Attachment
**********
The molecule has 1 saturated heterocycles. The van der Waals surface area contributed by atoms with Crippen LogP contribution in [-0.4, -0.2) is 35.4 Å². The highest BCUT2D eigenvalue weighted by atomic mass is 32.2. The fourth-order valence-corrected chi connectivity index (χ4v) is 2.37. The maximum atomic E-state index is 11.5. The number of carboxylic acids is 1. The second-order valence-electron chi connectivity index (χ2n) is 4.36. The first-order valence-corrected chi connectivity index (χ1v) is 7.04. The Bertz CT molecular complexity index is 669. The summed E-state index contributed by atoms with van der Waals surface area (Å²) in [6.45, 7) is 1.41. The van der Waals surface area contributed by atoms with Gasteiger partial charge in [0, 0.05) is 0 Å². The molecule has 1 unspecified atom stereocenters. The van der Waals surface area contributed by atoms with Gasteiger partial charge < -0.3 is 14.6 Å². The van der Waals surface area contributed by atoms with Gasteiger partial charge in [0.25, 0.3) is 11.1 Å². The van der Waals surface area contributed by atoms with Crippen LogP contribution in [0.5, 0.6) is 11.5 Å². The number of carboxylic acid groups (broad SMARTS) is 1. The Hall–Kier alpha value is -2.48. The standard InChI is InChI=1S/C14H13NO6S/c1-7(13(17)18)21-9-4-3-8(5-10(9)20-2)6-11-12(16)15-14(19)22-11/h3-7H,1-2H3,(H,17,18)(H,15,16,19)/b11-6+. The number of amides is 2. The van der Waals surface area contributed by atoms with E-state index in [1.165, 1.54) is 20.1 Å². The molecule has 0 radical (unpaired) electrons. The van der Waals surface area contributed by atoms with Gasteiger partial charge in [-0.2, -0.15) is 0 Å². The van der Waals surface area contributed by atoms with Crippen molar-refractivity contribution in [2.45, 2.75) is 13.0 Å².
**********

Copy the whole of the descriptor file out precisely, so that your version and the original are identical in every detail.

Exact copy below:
The molecule has 1 saturated heterocycles. The van der Waals surface area contributed by atoms with Crippen LogP contribution in [-0.4, -0.2) is 35.4 Å². The highest BCUT2D eigenvalue weighted by atomic mass is 32.2. The fourth-order valence-corrected chi connectivity index (χ4v) is 2.37. The maximum atomic E-state index is 11.5. The number of carboxylic acids is 1. The second-order valence-electron chi connectivity index (χ2n) is 4.36. The first-order valence-corrected chi connectivity index (χ1v) is 7.04. The Bertz CT molecular complexity index is 669. The summed E-state index contributed by atoms with van der Waals surface area (Å²) in [6.45, 7) is 1.41. The van der Waals surface area contributed by atoms with Gasteiger partial charge in [0, 0.05) is 0 Å². The molecule has 1 unspecified atom stereocenters. The van der Waals surface area contributed by atoms with Gasteiger partial charge < -0.3 is 14.6 Å². The van der Waals surface area contributed by atoms with Gasteiger partial charge in [0.25, 0.3) is 11.1 Å². The van der Waals surface area contributed by atoms with Crippen LogP contribution in [0.5, 0.6) is 11.5 Å². The number of carboxylic acid groups (broad SMARTS) is 1. The Hall–Kier alpha value is -2.48. The standard InChI is InChI=1S/C14H13NO6S/c1-7(13(17)18)21-9-4-3-8(5-10(9)20-2)6-11-12(16)15-14(19)22-11/h3-7H,1-2H3,(H,17,18)(H,15,16,19)/b11-6+. The number of amides is 2. The van der Waals surface area contributed by atoms with E-state index in [1.165, 1.54) is 20.1 Å². The molecule has 0 radical (unpaired) electrons. The van der Waals surface area contributed by atoms with Gasteiger partial charge in [-0.2, -0.15) is 0 Å². The van der Waals surface area contributed by atoms with Crippen molar-refractivity contribution in [2.45, 2.75) is 13.0 Å².